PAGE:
|Publication number||US7136952 B2|
|Application number||US 10/833,417|
|Publication date||Nov 14, 2006|
|Filing date||Apr 28, 2004|
|Priority date||Apr 28, 2004|
|Also published as||US20050246473|
|Publication number||10833417, 833417, US 7136952 B2, US 7136952B2, US-B2-7136952, US7136952 B2, US7136952B2|
|Original Assignee||International Business Machines Corporation|
|Export Citation||BiBTeX, EndNote, RefMan|
|Patent Citations (19), Classifications (8), Legal Events (4)|
|External Links: USPTO, USPTO Assignment, Espacenet|
1. Technical Field
This invention relates to non-volatile memory. More specifically, the invention relates to accessing non-volatile memory by a service processor.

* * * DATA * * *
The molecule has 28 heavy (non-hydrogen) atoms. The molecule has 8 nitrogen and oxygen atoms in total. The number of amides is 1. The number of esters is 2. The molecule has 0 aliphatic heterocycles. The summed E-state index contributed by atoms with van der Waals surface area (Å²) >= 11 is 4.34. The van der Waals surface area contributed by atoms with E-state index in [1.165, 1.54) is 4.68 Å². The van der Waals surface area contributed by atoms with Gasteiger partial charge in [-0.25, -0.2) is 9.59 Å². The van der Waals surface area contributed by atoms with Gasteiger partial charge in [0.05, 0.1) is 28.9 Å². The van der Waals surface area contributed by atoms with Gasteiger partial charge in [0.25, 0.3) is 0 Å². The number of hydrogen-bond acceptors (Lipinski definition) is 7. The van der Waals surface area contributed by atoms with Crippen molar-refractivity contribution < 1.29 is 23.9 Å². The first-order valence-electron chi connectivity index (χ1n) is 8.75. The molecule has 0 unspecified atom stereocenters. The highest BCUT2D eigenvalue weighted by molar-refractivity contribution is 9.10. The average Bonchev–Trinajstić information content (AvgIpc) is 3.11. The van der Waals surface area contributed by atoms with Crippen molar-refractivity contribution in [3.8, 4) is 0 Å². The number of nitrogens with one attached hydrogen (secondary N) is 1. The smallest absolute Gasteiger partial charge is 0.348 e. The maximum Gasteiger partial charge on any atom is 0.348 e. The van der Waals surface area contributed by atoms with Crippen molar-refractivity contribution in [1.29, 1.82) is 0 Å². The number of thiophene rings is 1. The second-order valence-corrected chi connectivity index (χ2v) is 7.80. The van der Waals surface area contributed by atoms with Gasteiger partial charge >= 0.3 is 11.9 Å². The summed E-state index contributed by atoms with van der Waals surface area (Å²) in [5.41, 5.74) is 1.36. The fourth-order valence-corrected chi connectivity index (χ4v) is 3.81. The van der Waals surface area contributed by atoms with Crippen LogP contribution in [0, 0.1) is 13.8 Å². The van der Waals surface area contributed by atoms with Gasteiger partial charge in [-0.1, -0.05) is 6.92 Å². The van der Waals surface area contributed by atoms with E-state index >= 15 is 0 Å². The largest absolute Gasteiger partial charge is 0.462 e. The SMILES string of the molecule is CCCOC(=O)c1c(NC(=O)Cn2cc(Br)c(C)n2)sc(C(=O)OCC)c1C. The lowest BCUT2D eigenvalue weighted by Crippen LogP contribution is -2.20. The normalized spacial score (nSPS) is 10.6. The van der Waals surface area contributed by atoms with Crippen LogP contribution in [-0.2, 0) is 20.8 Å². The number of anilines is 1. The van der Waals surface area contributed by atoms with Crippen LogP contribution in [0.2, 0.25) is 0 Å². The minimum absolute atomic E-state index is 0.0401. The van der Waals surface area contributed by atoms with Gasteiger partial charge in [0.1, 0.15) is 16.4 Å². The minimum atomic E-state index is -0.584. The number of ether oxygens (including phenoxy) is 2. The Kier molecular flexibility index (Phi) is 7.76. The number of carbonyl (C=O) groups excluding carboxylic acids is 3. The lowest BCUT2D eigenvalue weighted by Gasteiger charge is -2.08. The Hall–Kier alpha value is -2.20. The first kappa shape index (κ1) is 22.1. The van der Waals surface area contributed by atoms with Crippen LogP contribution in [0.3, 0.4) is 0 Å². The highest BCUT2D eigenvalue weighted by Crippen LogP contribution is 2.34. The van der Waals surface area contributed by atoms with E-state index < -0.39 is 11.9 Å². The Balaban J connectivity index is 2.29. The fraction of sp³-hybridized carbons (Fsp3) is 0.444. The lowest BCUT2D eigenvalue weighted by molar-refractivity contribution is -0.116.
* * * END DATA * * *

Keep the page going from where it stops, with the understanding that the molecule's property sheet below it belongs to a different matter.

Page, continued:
2. Description of the Prior Art
Modern computer systems typically have firmware stored in the non-volatile memory. Non-volatile memory is a category of memory that holds their content without electrical power and includes read-only memory (ROM), programmable ROM (PROM), erasable and programmable ROM (EPROM), and electrically erasable and programmable ROM (EEPROM) technologies. The firmware may include the basic input/output system (BIOS) of the computer system. The BIOS is a set of routines in a computer which provides an interface between the operating system and the hardware. Typically, the BIOS supports all peripheral technologies and internal services.